John Ortberg is a teaching pastor at Willow Creek Community Church in South Barrington, Illinois, and the author of If You Want to Walk on Water, You've Got to Get Out of the Boat (which won a CT Book Award in 2002 in the Christian Living category), The Life You've Always Wanted: Spiritual Growth for Ordinary People, and Love Beyond Reason. Dick Staub recently talked with him about his latest book, Everybody's Normal Till You Get to Know Them, which is also reviewed today on our site.

Why is it important for people to understand that there are no normal people and that everybody's weird?

There's a deep theological issue going on. We tend to think about normal in terms of statistical averages. So if something is common, we think it's normal. But there's deep sense in which, from God's perspective because of the Fall, nobody is normal. Nobody lives up to the norms that God had in mind when he first created human beings.

And yet we still want to connect with "normal" people.

The human longings that are deep inside of us never go away. They exist across cultures; they exist throughout life. When people were first made, our deepest longing was to know and be known. And after the Fall, when we all got weird, it's still our deepest longing—but it's now also our deepest fear.

You know, the old question, How do porcupines make love? The answer is, Very carefully. People who study porcupines say that when it's their mating season—which is quite a short season—they actually do a little dance. There's a love dance of the porcupines. Even for those creatures who can easily create such hurt, it is possible to experience intimacy and community.

Was there something that triggered your desire to write about this?

I teach at a church, but my background is actually in psychology. So I have spent so much time with individuals and with the congregation talking to people about relationships, hearing the same kind of desires and frustrations over and over again.

There are people that believe that if you've found Jesus, you're going to be fixed and then you're going have community. Once God is in your midst, all is going to be well. What's wrong with that thought?

It doesn't remotely resemble reality.

Isn't there supposed to be healing when people find God?

There's supposed to be. And I think for us to pursue it and be open to it and even expect it is a good thing. But in the church, we often confuse what we aspire to with what we've actually achieved. One of the bedrock necessities for relationships is just truth. You can only love and be loved to the extent that you know and are known by somebody. And I think because we want to be and to think of ourselves as people who are more loving and more joyful, often we end up pretending and hiding more in the church than folks do outside.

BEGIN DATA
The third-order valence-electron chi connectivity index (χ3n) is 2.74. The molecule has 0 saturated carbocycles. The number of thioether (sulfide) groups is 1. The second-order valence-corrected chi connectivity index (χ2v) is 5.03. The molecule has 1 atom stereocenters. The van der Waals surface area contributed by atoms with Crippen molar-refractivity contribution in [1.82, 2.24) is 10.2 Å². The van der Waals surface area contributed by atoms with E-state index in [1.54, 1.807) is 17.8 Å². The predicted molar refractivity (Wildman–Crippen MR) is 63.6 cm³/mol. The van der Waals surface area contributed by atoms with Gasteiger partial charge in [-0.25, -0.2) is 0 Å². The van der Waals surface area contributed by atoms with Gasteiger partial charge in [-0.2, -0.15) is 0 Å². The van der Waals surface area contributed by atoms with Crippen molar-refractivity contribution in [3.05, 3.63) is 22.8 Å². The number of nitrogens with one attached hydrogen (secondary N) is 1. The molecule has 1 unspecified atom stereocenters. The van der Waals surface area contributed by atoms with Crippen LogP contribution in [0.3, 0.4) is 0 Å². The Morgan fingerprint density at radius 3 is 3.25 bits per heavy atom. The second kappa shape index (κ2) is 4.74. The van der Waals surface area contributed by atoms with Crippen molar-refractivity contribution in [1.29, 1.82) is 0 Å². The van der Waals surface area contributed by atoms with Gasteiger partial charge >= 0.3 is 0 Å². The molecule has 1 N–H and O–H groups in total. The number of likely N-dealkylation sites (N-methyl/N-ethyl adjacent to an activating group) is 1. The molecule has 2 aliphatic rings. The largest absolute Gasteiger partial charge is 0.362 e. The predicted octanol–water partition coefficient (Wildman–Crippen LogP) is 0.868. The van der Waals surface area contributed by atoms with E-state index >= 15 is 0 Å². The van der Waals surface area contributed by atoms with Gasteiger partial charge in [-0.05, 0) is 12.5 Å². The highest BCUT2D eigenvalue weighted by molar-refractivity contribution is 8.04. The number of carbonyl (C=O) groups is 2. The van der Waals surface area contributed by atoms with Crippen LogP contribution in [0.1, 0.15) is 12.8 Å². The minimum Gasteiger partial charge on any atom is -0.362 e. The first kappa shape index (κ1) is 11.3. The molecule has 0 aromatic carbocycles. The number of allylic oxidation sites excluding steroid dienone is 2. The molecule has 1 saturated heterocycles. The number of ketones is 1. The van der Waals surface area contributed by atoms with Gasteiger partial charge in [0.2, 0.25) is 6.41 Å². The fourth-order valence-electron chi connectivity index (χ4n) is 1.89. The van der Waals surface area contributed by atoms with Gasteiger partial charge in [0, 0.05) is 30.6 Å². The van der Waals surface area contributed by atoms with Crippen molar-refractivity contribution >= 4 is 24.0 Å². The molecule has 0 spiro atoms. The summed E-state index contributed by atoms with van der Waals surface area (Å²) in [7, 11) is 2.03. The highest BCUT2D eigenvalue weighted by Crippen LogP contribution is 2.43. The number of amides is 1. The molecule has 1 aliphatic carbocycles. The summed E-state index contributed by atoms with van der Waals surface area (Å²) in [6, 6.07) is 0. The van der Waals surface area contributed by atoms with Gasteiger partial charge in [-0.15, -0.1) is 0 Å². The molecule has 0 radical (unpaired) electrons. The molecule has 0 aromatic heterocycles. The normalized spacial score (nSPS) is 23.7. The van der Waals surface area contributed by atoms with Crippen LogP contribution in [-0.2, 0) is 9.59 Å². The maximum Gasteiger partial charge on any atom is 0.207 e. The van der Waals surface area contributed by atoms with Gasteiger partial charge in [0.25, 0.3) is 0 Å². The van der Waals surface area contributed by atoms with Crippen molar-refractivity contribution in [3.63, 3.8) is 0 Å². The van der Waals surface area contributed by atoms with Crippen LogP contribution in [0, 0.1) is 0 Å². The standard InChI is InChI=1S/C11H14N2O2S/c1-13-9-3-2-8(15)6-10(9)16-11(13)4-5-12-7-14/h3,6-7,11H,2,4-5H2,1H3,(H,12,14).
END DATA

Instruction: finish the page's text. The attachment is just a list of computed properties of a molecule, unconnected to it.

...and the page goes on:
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There's a kind of groupthink that goes on. And that's part of why I think one of the healthiest things for a Christian community is to make sure that there are folks who are not Christians. Otherwise we talk to each other we can reinforce the same thoughts.

What do you mean by that? What are you suggesting?

Sometimes we think about evangelism as a one-way street. But in a Christian community, we can end up reinforcing prejudices and poor thinking. We start to think in black and white terms, and talk about us as the good guys and them as the bad guys.

But when there's somebody in the group who is one of "them," [we notice] this real human being. In some ways they're smarter than me and in some ways they're kinder than me. It forces us to a level of honesty and reality that otherwise we could just ignore.

So what are the implications of that for the small-group movement in churches?

That's a huge issue. One of the concerns I have about the small group movement is how often it gets talked about in terms of affinity: Find people who you like and who you are like and hang out with them. It may be from a numerical point of view that that's the quickest way to grow big numbers in a small group system (which churches sometimes kind of idolize). But the people in the groups won't grow unless they're in groups with folks who are different than them.

But we all want normal people in our lives. You know the movie As Good As It Gets? Toward the end of the movie, Helen Hunt is crying and says, "All I want is a normal boyfriend." And her mom says, "Everybody wants one of those, dear. There is no such thing."

The good news is that once you accept the fact that you're not normal and neither are other people, then authentic community really does become possible. When somebody authentically self-discloses, people are drawn to that like to a magnet. But they're defensive or closed to their weirdness, it becomes a repulsion.

But sometimes disclosure isn't advisable. What kind of limitations should we put on our authenticity?